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US, Canada, and Mexico joint bid wins right to host 2026 World Cup

In partnership with Mexico and Canada, the U.S. was awarded the right to host the 2026 World Cup at a vote Wednesday afternoon in Moscow.

The FIFA Congress held its annual meeting the day before the start of the World Cup to vote on whether the U.S.-led bid or the Morocco bid will get to host the soccer tournament. The North American bid won 134 to 65, with Russia notably backing the North American bid, and North Korea backing Morocco.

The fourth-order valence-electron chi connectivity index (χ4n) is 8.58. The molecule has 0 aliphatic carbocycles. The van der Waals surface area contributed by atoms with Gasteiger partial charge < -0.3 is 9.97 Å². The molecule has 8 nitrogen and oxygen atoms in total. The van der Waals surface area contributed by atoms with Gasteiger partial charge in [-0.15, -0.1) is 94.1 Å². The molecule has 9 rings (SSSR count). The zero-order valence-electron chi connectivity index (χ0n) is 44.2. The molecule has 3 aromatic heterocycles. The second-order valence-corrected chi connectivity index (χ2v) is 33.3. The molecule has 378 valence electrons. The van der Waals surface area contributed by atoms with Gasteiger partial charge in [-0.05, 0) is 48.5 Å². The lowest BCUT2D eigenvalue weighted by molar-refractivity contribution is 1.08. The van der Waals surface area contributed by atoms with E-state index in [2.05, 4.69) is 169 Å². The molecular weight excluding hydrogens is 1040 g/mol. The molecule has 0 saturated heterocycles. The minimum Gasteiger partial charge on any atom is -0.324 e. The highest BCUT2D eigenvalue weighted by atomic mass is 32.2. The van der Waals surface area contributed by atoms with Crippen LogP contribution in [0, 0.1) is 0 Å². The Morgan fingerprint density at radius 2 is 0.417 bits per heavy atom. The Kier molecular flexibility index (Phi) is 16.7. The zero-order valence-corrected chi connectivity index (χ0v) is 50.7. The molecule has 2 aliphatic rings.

The North American bid was in better shape to host the World Cup. All soccer venues are expected to be ready by the time the 2026 World Cup rolls around. The U.S. proposed to host 60 out of the 80 matches, leaving Canada and Mexico with 10 fixtures each.

The 2026 World Cup will be the first tournament played in the expanded 48-team format, up from the current 32 countries. It will also be the first tournament to be hosted by three countries.

With Russia hosting in 2018 and Qatar in 2022, no countries from either Europe or Asia were allowed to bid for the 2026 tournament. The only two official bids came from the U.S.-Canada-Mexico of North America, and Morocco of Africa.

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